Killing Sahara is set against the backdrop of the 2007/08 presidential elections in Kenya and just after Barak Obama announced his candidacy for the office of the President of the United States. Ngugi explores what Obama meant to Kenyans and the lone African-American in Kenya – Ismael, a resident of Kenya for three years. In the first book, Nairobi Heat, Ismael is trying to fit in while in the second book, Killing Sahara, he is more at ease with the idea that he is an American in Africa.
I asked Ngugi-born in the United States in 1971, but raised in Kenya, which he left to return to the United States for his university education- if he thought immigration, especially of writers like him writing African stories whilst living abroad, was detrimental to the future of African literature. “I think it’s an extremely positive thing, because it is bringing in new knowledge’s and new questions, like when we send out kids abroad what happens to them instead of when are they going to send us money, or when are they coming back to build the country. There are horrible things happening to people abroad. And maybe these are some of the questions a literary critic, like Habila, could be asking.”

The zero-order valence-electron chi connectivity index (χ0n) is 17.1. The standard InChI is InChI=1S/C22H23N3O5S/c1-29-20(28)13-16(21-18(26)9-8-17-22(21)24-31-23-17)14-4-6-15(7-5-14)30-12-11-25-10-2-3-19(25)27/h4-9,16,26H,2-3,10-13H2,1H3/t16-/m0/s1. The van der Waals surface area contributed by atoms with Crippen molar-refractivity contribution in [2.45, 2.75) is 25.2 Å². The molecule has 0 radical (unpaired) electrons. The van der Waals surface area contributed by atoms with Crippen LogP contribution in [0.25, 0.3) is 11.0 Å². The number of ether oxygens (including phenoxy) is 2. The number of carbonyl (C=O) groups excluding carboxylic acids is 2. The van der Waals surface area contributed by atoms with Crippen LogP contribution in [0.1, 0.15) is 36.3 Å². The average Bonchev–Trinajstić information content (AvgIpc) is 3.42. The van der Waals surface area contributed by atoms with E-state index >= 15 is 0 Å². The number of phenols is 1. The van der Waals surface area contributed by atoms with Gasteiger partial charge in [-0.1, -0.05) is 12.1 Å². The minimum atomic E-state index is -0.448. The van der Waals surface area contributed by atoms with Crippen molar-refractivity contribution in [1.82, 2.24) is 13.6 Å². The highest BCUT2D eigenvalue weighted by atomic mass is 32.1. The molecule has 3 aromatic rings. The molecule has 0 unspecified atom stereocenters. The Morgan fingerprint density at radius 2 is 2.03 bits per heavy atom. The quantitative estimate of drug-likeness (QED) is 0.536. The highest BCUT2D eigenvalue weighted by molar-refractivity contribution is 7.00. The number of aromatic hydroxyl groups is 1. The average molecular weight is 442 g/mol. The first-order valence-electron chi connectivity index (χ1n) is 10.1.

The two joint-smoking justice seekers, O and Ismael, are trying to solve three particular mysteries: (1) How an American ended up dead and eaten by wild animals in the notorious Ngong forest, and (2) who was responsible for the bombing of Norfolk hotel, the local CIA head honcho assumes it’s al-Qaeda, and (3) how all these events connect. With the recent events at Westgate mall, in Nairobi, where more than 60 people lost their lives to someone else’s “cause”, the dangers of extremism become apparent.
O is married to a school teacher Mary. Ishmael is in love with – and contemplating marrying – Muddy, a poet, and a veteran of the Rwandan Patriotic Front (RPF). Muddy’s experience with the RPF has taught her the true meaning of war. Using her poetry she warns Kenya of an impending catastrophe: “There is no such a thing as a tickle of blood, each drop today is a flood tomorrow.” The Kenyans, for whom a little blood every election is a norm, dismiss her erudite advice. But, as she had predicted, the presidential elections unleash a “vortex of violence” with ethnicity against ethnicity in a wholesale slaughter.
Uhuru Kenyatta, Kenya’s president, and William Ruto, his deputy, have been indicted by the International Criminal Court for crimes against humanity for their alleged role in the deaths in which up to a 1000 people died and many more were displaced. “I felt Kenyans were just ambling along, but this time around [during the 2007 elections] the violence took everybody by surprise and it looked like it was going turn into a civil war. In the book I wanted to capture that ambling along; people going about their business and history catching up with them,” Ngugi explained.